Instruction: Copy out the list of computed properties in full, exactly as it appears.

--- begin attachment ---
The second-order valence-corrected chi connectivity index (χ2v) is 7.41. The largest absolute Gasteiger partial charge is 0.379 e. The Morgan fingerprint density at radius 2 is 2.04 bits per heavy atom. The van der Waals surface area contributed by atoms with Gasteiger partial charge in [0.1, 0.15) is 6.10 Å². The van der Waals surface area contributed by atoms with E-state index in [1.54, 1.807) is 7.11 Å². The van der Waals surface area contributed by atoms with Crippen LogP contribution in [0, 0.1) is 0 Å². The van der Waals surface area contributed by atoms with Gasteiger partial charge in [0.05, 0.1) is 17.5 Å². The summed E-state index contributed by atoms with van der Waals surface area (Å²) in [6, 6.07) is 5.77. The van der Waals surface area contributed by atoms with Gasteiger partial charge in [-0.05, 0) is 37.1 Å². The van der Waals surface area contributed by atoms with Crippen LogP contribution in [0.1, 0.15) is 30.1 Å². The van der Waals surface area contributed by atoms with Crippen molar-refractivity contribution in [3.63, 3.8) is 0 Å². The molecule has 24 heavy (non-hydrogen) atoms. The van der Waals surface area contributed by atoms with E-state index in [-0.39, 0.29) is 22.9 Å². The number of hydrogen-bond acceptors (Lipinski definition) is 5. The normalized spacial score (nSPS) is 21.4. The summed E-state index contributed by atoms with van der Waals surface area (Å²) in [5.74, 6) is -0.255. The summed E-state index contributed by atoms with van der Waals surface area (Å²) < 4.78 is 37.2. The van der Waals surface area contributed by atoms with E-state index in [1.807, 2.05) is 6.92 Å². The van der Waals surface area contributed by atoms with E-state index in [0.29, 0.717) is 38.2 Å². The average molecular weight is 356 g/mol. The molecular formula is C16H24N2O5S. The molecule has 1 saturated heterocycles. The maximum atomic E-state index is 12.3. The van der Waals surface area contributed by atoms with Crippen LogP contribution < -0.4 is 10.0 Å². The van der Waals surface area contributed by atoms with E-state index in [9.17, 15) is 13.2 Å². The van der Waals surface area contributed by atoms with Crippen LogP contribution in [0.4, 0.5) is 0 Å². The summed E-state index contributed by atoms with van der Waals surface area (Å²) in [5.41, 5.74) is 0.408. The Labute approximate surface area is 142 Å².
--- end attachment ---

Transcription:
The second-order valence-corrected chi connectivity index (χ2v) is 7.41. The largest absolute Gasteiger partial charge is 0.379 e. The Morgan fingerprint density at radius 2 is 2.04 bits per heavy atom. The van der Waals surface area contributed by atoms with Gasteiger partial charge in [0.1, 0.15) is 6.10 Å². The van der Waals surface area contributed by atoms with E-state index in [1.54, 1.807) is 7.11 Å². The van der Waals surface area contributed by atoms with Crippen LogP contribution in [0, 0.1) is 0 Å². The van der Waals surface area contributed by atoms with Gasteiger partial charge in [0.05, 0.1) is 17.5 Å². The summed E-state index contributed by atoms with van der Waals surface area (Å²) in [6, 6.07) is 5.77. The van der Waals surface area contributed by atoms with Gasteiger partial charge in [-0.05, 0) is 37.1 Å². The van der Waals surface area contributed by atoms with Crippen LogP contribution in [0.1, 0.15) is 30.1 Å². The van der Waals surface area contributed by atoms with Crippen molar-refractivity contribution in [3.63, 3.8) is 0 Å². The molecule has 24 heavy (non-hydrogen) atoms. The van der Waals surface area contributed by atoms with E-state index in [-0.39, 0.29) is 22.9 Å². The number of hydrogen-bond acceptors (Lipinski definition) is 5. The normalized spacial score (nSPS) is 21.4. The summed E-state index contributed by atoms with van der Waals surface area (Å²) in [5.74, 6) is -0.255. The summed E-state index contributed by atoms with van der Waals surface area (Å²) < 4.78 is 37.2. The van der Waals surface area contributed by atoms with E-state index in [1.807, 2.05) is 6.92 Å². The van der Waals surface area contributed by atoms with E-state index in [0.29, 0.717) is 38.2 Å². The average molecular weight is 356 g/mol. The molecular formula is C16H24N2O5S. The molecule has 1 saturated heterocycles. The maximum atomic E-state index is 12.3. The van der Waals surface area contributed by atoms with Crippen LogP contribution < -0.4 is 10.0 Å². The van der Waals surface area contributed by atoms with E-state index in [9.17, 15) is 13.2 Å². The van der Waals surface area contributed by atoms with Crippen LogP contribution in [0.4, 0.5) is 0 Å². The summed E-state index contributed by atoms with van der Waals surface area (Å²) in [5.41, 5.74) is 0.408. The Labute approximate surface area is 142 Å².